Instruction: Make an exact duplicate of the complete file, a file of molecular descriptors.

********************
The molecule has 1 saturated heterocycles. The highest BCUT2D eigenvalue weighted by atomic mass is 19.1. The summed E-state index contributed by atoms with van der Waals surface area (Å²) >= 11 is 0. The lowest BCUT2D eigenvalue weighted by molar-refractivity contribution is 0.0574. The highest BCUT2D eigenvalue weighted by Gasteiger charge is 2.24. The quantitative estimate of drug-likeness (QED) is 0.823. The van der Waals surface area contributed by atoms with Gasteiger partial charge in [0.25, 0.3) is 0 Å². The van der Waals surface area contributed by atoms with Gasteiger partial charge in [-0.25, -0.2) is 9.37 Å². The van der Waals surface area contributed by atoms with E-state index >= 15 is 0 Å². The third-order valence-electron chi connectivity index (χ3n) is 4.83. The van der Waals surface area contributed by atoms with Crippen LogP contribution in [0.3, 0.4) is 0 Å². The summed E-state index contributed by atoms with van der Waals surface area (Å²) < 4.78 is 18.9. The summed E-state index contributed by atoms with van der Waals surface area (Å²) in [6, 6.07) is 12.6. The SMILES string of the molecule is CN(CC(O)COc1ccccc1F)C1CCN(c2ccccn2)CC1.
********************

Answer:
The molecule has 1 saturated heterocycles. The highest BCUT2D eigenvalue weighted by atomic mass is 19.1. The summed E-state index contributed by atoms with van der Waals surface area (Å²) >= 11 is 0. The lowest BCUT2D eigenvalue weighted by molar-refractivity contribution is 0.0574. The highest BCUT2D eigenvalue weighted by Gasteiger charge is 2.24. The quantitative estimate of drug-likeness (QED) is 0.823. The van der Waals surface area contributed by atoms with Gasteiger partial charge in [0.25, 0.3) is 0 Å². The van der Waals surface area contributed by atoms with Gasteiger partial charge in [-0.25, -0.2) is 9.37 Å². The van der Waals surface area contributed by atoms with E-state index >= 15 is 0 Å². The third-order valence-electron chi connectivity index (χ3n) is 4.83. The van der Waals surface area contributed by atoms with Crippen LogP contribution in [0.3, 0.4) is 0 Å². The summed E-state index contributed by atoms with van der Waals surface area (Å²) < 4.78 is 18.9. The summed E-state index contributed by atoms with van der Waals surface area (Å²) in [6, 6.07) is 12.6. The SMILES string of the molecule is CN(CC(O)COc1ccccc1F)C1CCN(c2ccccn2)CC1.